Preparing For A Future of Smart Mobility Requires Coordination Now, Experts Say
Preparing for the transportation needs of the future—whether through autonomous vehicles, electric power or ride-sharing—is going to require coordination.
That was the theme of the meeting held at the Gateway Building in Peoria Thursday, the second in a series of three statewide workshops held by the Illinois Department of Commerce and Economic Opportunity and the Illinois Department of Transportation. The first workshop was hosted last month by State Farm Insurance in Bloomington.
“This is not just about autonomous vehicles,” said Jerry Quandt, executive director of the Chicago-based Illinois Autonomous Vehicles Association and the meeting’s moderator. “It’s about our total transportation system in this state, making sure we have the right infrastructure in place. We want to document what’s happening in Illinois as we look at the connectivity that needs to be in place."
“We want to identify projects and priorities,” said Quandt, adding that a public report would be issued following the third workshop.
Phil Lockwood, board president of the Peoria Innovation Alliance, said Illinois stands to gain by adopting a regional approach to smart mobility instead of each community in the state working on its own.
Central Illinois makes sense as a smart-mobility hub, said Lockwood, citing regional assets such as AutonomouStuff in Morton, Rivian the maker of electric vehicles in Bloomington-Normal, and the Illinois Center for Transportation at the University of Illinois in Champaign-Urbana.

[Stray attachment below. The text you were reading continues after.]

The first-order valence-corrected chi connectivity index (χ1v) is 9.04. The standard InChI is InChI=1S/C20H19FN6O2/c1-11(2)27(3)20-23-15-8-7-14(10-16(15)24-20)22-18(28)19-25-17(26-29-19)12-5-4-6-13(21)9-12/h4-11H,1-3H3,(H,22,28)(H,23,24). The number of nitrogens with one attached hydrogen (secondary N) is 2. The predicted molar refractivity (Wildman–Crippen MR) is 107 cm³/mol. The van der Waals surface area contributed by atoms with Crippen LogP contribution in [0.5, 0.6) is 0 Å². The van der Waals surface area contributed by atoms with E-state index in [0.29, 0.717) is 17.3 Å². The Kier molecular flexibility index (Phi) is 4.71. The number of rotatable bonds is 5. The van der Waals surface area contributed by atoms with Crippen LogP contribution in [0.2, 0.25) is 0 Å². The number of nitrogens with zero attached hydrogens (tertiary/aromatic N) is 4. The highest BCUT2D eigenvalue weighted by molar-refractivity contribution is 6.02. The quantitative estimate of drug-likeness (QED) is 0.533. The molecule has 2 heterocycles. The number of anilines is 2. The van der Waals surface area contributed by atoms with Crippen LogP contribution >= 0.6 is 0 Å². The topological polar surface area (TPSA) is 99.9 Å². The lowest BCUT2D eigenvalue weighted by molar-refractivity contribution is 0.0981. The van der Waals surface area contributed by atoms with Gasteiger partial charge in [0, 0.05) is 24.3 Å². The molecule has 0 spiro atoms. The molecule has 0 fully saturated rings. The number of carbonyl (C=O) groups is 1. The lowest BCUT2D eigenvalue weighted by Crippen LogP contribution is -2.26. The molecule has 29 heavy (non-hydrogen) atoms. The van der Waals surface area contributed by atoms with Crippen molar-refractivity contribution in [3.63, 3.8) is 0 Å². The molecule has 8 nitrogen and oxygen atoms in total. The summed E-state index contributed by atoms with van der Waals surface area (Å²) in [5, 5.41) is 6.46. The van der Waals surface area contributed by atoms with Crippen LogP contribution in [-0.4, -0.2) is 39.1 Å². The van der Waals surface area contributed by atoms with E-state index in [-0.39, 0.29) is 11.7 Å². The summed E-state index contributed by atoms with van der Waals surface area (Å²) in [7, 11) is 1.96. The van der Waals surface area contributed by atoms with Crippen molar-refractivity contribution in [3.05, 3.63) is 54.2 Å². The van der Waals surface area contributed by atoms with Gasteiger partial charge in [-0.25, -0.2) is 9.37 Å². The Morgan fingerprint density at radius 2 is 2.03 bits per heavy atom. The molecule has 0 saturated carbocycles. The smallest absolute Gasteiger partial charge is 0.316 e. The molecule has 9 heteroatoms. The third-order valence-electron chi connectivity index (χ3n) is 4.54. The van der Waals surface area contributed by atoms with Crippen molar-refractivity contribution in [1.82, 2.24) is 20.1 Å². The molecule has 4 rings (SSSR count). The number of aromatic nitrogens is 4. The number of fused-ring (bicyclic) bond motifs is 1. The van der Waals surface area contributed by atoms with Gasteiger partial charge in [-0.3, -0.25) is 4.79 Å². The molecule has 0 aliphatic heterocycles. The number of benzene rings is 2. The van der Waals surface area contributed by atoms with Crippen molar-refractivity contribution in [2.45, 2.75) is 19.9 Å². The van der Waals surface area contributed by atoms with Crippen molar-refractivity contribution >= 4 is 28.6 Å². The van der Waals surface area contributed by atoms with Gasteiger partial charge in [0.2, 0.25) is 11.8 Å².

“By collaborating, the region has a better opportunity to get grants,” he said.
Peoria sought a $10 million demonstration grant from the U.S. Department of Transportation last year but wasn't selected, despite finishing in the top 15 percent among applicants across the nation, said Hannah Martin, a transportation planner for the Tri-County Regional Planning Commission.
"The feeling was that we would have had a better chance at the grant with additional partners,” she said. Autonomous mobility has captured the public's interest, said Martin. "There's been a lot of hype, especially in 2016 and 2017 when some people thought that autonomous cars were coming immediately. Now we've taken a pause and realize there are a lot of nitty-gritty details that have to be worked out," she said.
The workshop's goal was to work out some of those nitty-gritty details--not just for driverless cars but regarding transportation in general.
Among topics discussed at Thursday’s meeting was how to improve mass transit across the state.
“It comes down to usability and convenience across all platforms. I like the idea of an a la carte smorgasbord where a rider can choose among various options. The key is to attract the choice rider, someone who’s not riding transit at present,” said Andrew Dwyer, CityLink’s director of mobility, who took part in one of the working groups Thursday. “It comes down to money but we need to offer (transit) solutions comparable to jumping in your car to get where you’re going,” he said.
Some of the solutions that CityLink is considering include the placement of smart mobility hubs, kiosks where riders could select other forms of transportation other than fixed-route buses, said Dwyer.
Every time a big bus is used in Peoria, the cost is $165 an hour, said Dwyer, adding that CityLink plans to add three electric buses to its fleet in the near future.
Lockwood said the idea of forming a smart mobility coalition in central Illinois was happening “very quickly.”
“There’s a need for collaboration. We want to be economically relevant,” he said.